50 Shades of Grey, which opens in cinemas this week, has misrepresented fetish fashion and bondage, and given a harsher edge than most of its participants experience, says the managing director of Honour.co.uk, a web site specialising in erotic lingerie, costumes and accessories.
Amanda Taylor says that the true soft bondage ideology is about the gentle art of persuasion.
“Our Gentle Art faces an image predicament with the arrival of the film. We’re liberated and empowered by the sensation of metering out our careful, mutually beneficial, bondage role play and the film jeopardises that,” she explains.
The film covers bondage broadly, with a broad acceptance of the pastime, but it suggests within its plot lines that these practices are symptomatic of psychological disturbance which Amanda describes as “wholly unrealistic and untrue”.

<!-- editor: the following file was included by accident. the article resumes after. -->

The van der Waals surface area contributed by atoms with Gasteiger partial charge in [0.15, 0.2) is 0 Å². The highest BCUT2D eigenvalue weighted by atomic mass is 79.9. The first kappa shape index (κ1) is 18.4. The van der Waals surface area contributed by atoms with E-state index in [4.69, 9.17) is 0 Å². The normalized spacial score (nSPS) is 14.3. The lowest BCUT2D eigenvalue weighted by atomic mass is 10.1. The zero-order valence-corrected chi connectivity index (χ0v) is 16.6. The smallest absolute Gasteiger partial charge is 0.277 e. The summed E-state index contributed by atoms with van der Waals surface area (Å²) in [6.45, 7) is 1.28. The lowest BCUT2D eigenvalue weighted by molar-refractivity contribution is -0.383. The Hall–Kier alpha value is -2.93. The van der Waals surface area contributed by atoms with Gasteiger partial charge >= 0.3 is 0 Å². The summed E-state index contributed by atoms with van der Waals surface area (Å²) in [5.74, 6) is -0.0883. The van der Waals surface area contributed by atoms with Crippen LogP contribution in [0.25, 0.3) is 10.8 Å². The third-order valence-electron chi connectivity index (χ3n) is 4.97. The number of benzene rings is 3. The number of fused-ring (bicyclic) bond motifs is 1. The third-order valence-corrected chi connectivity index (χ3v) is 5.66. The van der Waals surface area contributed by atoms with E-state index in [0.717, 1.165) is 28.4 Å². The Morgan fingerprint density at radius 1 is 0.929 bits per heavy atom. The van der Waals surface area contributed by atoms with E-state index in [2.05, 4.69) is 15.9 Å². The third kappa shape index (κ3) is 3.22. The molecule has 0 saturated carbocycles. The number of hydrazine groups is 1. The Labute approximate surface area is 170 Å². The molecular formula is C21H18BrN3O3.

She points to a study published in The Journal of Psychology and Human Sexuality, which found ‘no evidence that clinical disorders were more prevalent among (the bondage community) than among members of the general population.
Taylor continued: “Considering this misrepresentation, we must work to rebrand our gentle art to encourage the exploration of personal sexuality at our own pace, the gentle art is soft and welcoming – the opposite to the megalomaniacal Christian Grey’s character, whose direct and immediate approach to recruiting his lovers goes against everything our community stands for.”
The trilogy of 50 Shades books has influenced mainstream lingerie design since their launch, with even